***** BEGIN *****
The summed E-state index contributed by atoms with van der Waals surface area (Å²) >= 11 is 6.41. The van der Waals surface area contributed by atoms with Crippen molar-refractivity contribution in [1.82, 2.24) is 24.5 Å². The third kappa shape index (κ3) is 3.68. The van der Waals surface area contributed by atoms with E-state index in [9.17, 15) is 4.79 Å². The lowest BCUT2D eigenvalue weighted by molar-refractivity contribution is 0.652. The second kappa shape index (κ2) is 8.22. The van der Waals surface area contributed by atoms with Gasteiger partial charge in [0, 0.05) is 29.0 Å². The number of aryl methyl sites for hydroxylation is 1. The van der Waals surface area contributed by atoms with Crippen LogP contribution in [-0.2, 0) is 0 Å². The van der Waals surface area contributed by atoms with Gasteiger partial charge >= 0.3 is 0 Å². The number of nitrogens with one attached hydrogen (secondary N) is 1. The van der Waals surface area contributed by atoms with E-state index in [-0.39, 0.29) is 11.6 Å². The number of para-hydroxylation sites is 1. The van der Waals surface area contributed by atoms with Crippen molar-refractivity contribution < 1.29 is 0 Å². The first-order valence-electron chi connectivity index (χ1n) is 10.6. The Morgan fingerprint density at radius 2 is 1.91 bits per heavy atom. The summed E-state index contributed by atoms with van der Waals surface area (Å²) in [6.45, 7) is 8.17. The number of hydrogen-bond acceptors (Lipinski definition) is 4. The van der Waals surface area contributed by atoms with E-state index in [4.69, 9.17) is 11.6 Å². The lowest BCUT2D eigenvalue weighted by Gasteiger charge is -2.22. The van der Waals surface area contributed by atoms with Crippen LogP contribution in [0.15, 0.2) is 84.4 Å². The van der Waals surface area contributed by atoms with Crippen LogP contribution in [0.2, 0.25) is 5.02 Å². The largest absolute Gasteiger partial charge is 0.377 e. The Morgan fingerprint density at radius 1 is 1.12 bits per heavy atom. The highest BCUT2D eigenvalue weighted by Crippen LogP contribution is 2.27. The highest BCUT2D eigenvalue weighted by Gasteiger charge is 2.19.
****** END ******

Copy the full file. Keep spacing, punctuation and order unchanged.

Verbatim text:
The summed E-state index contributed by atoms with van der Waals surface area (Å²) >= 11 is 6.41. The van der Waals surface area contributed by atoms with Crippen molar-refractivity contribution in [1.82, 2.24) is 24.5 Å². The third kappa shape index (κ3) is 3.68. The van der Waals surface area contributed by atoms with E-state index in [9.17, 15) is 4.79 Å². The lowest BCUT2D eigenvalue weighted by molar-refractivity contribution is 0.652. The second kappa shape index (κ2) is 8.22. The van der Waals surface area contributed by atoms with Gasteiger partial charge in [0, 0.05) is 29.0 Å². The number of aryl methyl sites for hydroxylation is 1. The van der Waals surface area contributed by atoms with Crippen LogP contribution in [-0.2, 0) is 0 Å². The van der Waals surface area contributed by atoms with Gasteiger partial charge >= 0.3 is 0 Å². The number of nitrogens with one attached hydrogen (secondary N) is 1. The van der Waals surface area contributed by atoms with E-state index in [-0.39, 0.29) is 11.6 Å². The number of para-hydroxylation sites is 1. The van der Waals surface area contributed by atoms with Crippen molar-refractivity contribution < 1.29 is 0 Å². The first-order valence-electron chi connectivity index (χ1n) is 10.6. The Morgan fingerprint density at radius 2 is 1.91 bits per heavy atom. The summed E-state index contributed by atoms with van der Waals surface area (Å²) in [6.45, 7) is 8.17. The number of hydrogen-bond acceptors (Lipinski definition) is 4. The van der Waals surface area contributed by atoms with E-state index in [4.69, 9.17) is 11.6 Å². The lowest BCUT2D eigenvalue weighted by Gasteiger charge is -2.22. The van der Waals surface area contributed by atoms with Crippen LogP contribution in [0.15, 0.2) is 84.4 Å². The van der Waals surface area contributed by atoms with Crippen LogP contribution in [0.2, 0.25) is 5.02 Å². The largest absolute Gasteiger partial charge is 0.377 e. The Morgan fingerprint density at radius 1 is 1.12 bits per heavy atom. The highest BCUT2D eigenvalue weighted by Crippen LogP contribution is 2.27. The highest BCUT2D eigenvalue weighted by Gasteiger charge is 2.19.